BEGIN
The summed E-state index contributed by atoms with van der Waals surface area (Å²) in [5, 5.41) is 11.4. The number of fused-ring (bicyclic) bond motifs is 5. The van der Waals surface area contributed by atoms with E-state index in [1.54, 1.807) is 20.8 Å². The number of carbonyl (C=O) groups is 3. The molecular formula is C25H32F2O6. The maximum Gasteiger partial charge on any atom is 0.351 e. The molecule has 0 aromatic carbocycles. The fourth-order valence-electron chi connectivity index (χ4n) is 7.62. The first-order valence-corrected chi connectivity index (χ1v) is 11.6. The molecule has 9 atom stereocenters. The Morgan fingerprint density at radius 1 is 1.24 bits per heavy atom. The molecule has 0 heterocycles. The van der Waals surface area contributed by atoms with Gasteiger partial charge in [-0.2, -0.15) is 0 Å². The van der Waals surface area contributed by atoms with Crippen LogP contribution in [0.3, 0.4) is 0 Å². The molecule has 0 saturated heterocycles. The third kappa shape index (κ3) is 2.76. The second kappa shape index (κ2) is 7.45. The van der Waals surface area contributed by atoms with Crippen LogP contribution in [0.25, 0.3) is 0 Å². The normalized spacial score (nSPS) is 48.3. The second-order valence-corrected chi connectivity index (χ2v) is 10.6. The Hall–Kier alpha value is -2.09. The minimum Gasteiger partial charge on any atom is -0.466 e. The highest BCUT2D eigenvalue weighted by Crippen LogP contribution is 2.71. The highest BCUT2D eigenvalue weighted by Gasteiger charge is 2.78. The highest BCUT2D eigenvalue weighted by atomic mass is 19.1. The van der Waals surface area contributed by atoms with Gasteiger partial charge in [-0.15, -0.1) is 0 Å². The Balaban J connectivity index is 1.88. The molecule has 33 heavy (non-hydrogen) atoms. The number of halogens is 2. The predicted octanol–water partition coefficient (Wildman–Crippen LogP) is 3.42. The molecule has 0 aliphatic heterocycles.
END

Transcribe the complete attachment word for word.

The summed E-state index contributed by atoms with van der Waals surface area (Å²) in [5, 5.41) is 11.4. The number of fused-ring (bicyclic) bond motifs is 5. The van der Waals surface area contributed by atoms with E-state index in [1.54, 1.807) is 20.8 Å². The number of carbonyl (C=O) groups is 3. The molecular formula is C25H32F2O6. The maximum Gasteiger partial charge on any atom is 0.351 e. The molecule has 0 aromatic carbocycles. The fourth-order valence-electron chi connectivity index (χ4n) is 7.62. The first-order valence-corrected chi connectivity index (χ1v) is 11.6. The molecule has 9 atom stereocenters. The Morgan fingerprint density at radius 1 is 1.24 bits per heavy atom. The molecule has 0 heterocycles. The van der Waals surface area contributed by atoms with Gasteiger partial charge in [-0.2, -0.15) is 0 Å². The van der Waals surface area contributed by atoms with Crippen LogP contribution in [0.3, 0.4) is 0 Å². The molecule has 0 saturated heterocycles. The third kappa shape index (κ3) is 2.76. The second kappa shape index (κ2) is 7.45. The van der Waals surface area contributed by atoms with Crippen LogP contribution in [0.25, 0.3) is 0 Å². The normalized spacial score (nSPS) is 48.3. The second-order valence-corrected chi connectivity index (χ2v) is 10.6. The Hall–Kier alpha value is -2.09. The minimum Gasteiger partial charge on any atom is -0.466 e. The highest BCUT2D eigenvalue weighted by Crippen LogP contribution is 2.71. The highest BCUT2D eigenvalue weighted by Gasteiger charge is 2.78. The highest BCUT2D eigenvalue weighted by atomic mass is 19.1. The van der Waals surface area contributed by atoms with Gasteiger partial charge in [-0.15, -0.1) is 0 Å². The Balaban J connectivity index is 1.88. The molecule has 33 heavy (non-hydrogen) atoms. The number of halogens is 2. The predicted octanol–water partition coefficient (Wildman–Crippen LogP) is 3.42. The molecule has 0 aliphatic heterocycles.